Because lymphocytes recombine their antigen receptor
genes in a random way, it means that we can produce
millions and millions and millions of different
B-cell receptors on the surface of B-cells;
and millions and millions of different
T-cell receptors on the surface of the T-cells.
So that’s great, means that whatever
pathogen comes along, if some
new pathogen arises or if an existing pathogen undergoes mutation
and changes its antigens, we should have some lymphocytes that
have an antigen receptor specific for that particular pathogen.
However, that comes at a price.
This huge diversity of T-cells and huge
diversity of B-cells means that for any
given single pathogen, we don’t have
millions and millions and millions of cells.
We may only have a few
hundred or a few thousand.
It’s actually not enough to do the
job of getting rid of the infection.
So there’s a problem there.
So how does the immune system
get around that problem?
Well, it does it by clonally selecting
the B-cells and the T-cells that are
required, then activating them and causing
them to divide and divide and divide.
So that particular
specificity will expand up.
So rather than having just a few thousand, let’s say T-cells
and B-cells against Streptococcus for example; rather than just
having a few thousand, you
end up with millions, and that is
enough to do the job that’s needed to eliminate the infection.
So clonal selection of lymphocytes is key to the way
in which the adaptive immune response functions.
So here we have a B-cell in the middle, say five different
B-cells with five different specificities of B-cell receptor.
And this one is specific for that
particular virus that we can see there.
And it will become activated by the mechanisms that we’ve just
reviewed, and part of that activation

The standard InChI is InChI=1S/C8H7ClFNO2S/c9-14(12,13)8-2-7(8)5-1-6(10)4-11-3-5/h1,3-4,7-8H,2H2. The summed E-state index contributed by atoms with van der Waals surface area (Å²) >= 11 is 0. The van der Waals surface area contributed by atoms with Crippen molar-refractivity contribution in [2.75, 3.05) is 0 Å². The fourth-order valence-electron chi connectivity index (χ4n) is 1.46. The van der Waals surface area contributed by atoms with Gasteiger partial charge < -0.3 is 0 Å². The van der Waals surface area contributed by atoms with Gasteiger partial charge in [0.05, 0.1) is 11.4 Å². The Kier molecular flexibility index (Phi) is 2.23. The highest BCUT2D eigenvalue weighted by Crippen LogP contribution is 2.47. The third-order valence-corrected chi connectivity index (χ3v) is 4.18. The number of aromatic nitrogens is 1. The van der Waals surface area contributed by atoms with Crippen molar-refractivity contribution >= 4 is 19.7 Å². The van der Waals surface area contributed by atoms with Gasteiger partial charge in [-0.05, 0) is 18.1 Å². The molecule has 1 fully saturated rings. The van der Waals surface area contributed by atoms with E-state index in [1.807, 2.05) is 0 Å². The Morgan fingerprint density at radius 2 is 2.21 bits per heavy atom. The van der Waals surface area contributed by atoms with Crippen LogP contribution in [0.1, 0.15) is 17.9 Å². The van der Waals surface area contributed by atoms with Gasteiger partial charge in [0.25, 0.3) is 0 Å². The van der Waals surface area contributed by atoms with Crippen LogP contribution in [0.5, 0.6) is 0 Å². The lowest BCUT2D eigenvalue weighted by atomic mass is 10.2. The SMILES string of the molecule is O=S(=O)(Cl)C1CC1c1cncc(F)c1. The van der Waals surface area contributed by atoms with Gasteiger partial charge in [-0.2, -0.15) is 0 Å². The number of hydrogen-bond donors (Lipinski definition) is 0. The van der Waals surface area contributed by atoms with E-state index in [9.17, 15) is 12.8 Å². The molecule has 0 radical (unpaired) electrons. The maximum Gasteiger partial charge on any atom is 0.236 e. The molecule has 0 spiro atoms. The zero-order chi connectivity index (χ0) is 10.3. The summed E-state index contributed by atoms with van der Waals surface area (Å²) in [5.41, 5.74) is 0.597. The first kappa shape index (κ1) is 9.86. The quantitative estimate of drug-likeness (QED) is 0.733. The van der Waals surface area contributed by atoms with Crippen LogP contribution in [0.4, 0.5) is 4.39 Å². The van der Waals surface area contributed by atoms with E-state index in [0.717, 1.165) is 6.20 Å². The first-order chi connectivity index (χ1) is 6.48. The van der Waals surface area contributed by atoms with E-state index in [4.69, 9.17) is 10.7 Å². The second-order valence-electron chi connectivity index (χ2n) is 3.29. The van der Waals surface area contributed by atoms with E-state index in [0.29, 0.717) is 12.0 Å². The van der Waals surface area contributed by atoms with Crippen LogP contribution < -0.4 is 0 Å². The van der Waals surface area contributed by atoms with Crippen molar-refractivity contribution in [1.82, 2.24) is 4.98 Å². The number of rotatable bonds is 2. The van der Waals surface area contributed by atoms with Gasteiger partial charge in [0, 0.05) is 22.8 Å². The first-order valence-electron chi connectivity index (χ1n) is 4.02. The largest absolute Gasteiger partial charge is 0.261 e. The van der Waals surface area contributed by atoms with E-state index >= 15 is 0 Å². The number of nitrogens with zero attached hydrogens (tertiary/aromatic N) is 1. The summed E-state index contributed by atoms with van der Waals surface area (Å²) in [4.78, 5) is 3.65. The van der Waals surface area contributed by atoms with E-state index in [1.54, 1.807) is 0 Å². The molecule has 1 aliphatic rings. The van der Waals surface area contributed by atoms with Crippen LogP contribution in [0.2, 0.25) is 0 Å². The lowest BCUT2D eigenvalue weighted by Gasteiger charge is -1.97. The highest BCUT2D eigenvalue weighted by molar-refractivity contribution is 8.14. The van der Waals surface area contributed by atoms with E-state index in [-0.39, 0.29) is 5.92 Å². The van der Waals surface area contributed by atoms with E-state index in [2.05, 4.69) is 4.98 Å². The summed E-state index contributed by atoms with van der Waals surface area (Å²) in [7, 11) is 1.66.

will initiate cell proliferation.
The cell will divide and it will divide and
it will carry on dividing multiple times.
And expand up the number of cells so that a sufficient
number is generated to eliminate the particular infection.
Once the cells become activated, not only do
they proliferate, but they also differentiate.
So a naïve B-cell, one that has not
previously encountered the antigen,
if it encounters the antigen it’s
specific for, it will become activated.
As part of that activation, proliferation
will be induced following clonal selection.
And then the B-cell can differentiate
down one of two different pathways.
Most of the B-cells will
develop into plasma cells.
These are the antibody secreting
version of the B-cell.
So a B-cell will differentiate
into a plasma cell.
It has a rather different
appearance to the B-cell.
It has more cytoplasm, which is
why it’s called a plasma cell.
It has lots of rough endoplasmic reticulum which
is the place where proteins are made in cells.
And this particular cell is going to make lots and lots and
lots and lots of one particular protein, the antibody molecule.
So these plasma cells can now secrete vast amounts of antibody
against the antigen that initially
stimulated that particular B-cell.
So if this B-cell was against Cytomegalovirus, you’ll
produce lots of antibody against Cytomegalovirus.
However not all of the B-cells
differentiate into plasma cells.
Some of them will differentiate
into memory B-cells.
And these cells are crucially important
in developing a secondary immune response.
Characteristic feature of the
adaptive immune response is that upon
a subsequent encounter with the same
antigen, the response is much faster.
And actually, not only is it faster but the
quality of the response is much better as well.
And this property depends upon
the generation of memory B-cells.
So memory B-cells provide the basis
of the secondary immune response.
Looking here on this graph, we can see the magnitude of the
response following the first encounter with a given antigen.
The adaptive immune response develops
this primary immune response.
This term primary and secondary immune response there,
it’s uniquely used for the lymphocyte responses.
It’s characteristic of
the adaptive response.
We don’t see this in
the innate response.
The innate response is the same however
many times the antigen is encountered.
But here we see a
adaptive immune response.
And initially the primary
immune response, it’s okay.
But it doesn’t make masses of antibody that… not masses of
T-cells are produced, but it usually
is sufficient to do the job.
But on a second encounter with the same
antigen, because during the first response
memory cells were generated, the second
response gets off the ground much faster.
It goes to a much higher level
and it stays up for much longer.
So both qualitatively and quantitatively, secondary immune
responses are superior to primary immune responses.